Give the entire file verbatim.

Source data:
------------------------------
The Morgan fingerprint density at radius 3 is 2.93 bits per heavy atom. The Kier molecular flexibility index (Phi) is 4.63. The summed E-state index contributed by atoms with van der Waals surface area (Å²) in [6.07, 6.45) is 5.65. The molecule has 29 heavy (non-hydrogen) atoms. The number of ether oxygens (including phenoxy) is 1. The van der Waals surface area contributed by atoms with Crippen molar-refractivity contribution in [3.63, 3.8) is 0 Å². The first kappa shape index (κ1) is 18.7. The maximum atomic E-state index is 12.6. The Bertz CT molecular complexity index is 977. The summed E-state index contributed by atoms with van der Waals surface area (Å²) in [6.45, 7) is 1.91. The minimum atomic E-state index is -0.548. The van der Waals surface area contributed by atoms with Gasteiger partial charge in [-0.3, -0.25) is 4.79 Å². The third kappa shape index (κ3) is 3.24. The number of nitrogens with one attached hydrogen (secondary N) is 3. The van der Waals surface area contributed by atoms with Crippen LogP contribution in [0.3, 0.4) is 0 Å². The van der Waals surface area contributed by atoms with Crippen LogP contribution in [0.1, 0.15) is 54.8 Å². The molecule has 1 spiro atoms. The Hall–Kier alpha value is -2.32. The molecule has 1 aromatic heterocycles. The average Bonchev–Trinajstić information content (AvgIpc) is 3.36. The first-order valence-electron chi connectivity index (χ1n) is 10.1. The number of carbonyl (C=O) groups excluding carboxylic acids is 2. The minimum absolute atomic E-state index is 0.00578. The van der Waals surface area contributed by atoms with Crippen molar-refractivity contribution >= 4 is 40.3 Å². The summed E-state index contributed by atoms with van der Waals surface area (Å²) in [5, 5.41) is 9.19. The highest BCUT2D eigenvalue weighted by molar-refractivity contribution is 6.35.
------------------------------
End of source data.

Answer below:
The Morgan fingerprint density at radius 3 is 2.93 bits per heavy atom. The Kier molecular flexibility index (Phi) is 4.63. The summed E-state index contributed by atoms with van der Waals surface area (Å²) in [6.07, 6.45) is 5.65. The molecule has 29 heavy (non-hydrogen) atoms. The number of ether oxygens (including phenoxy) is 1. The van der Waals surface area contributed by atoms with Crippen molar-refractivity contribution in [3.63, 3.8) is 0 Å². The first kappa shape index (κ1) is 18.7. The maximum atomic E-state index is 12.6. The Bertz CT molecular complexity index is 977. The summed E-state index contributed by atoms with van der Waals surface area (Å²) in [6.45, 7) is 1.91. The minimum atomic E-state index is -0.548. The van der Waals surface area contributed by atoms with Gasteiger partial charge in [-0.3, -0.25) is 4.79 Å². The third kappa shape index (κ3) is 3.24. The number of nitrogens with one attached hydrogen (secondary N) is 3. The van der Waals surface area contributed by atoms with Crippen LogP contribution in [0.3, 0.4) is 0 Å². The van der Waals surface area contributed by atoms with Crippen LogP contribution in [0.1, 0.15) is 54.8 Å². The molecule has 1 spiro atoms. The Hall–Kier alpha value is -2.32. The molecule has 1 aromatic heterocycles. The average Bonchev–Trinajstić information content (AvgIpc) is 3.36. The first-order valence-electron chi connectivity index (χ1n) is 10.1. The number of carbonyl (C=O) groups excluding carboxylic acids is 2. The minimum absolute atomic E-state index is 0.00578. The van der Waals surface area contributed by atoms with Crippen molar-refractivity contribution >= 4 is 40.3 Å². The summed E-state index contributed by atoms with van der Waals surface area (Å²) in [5, 5.41) is 9.19. The highest BCUT2D eigenvalue weighted by molar-refractivity contribution is 6.35.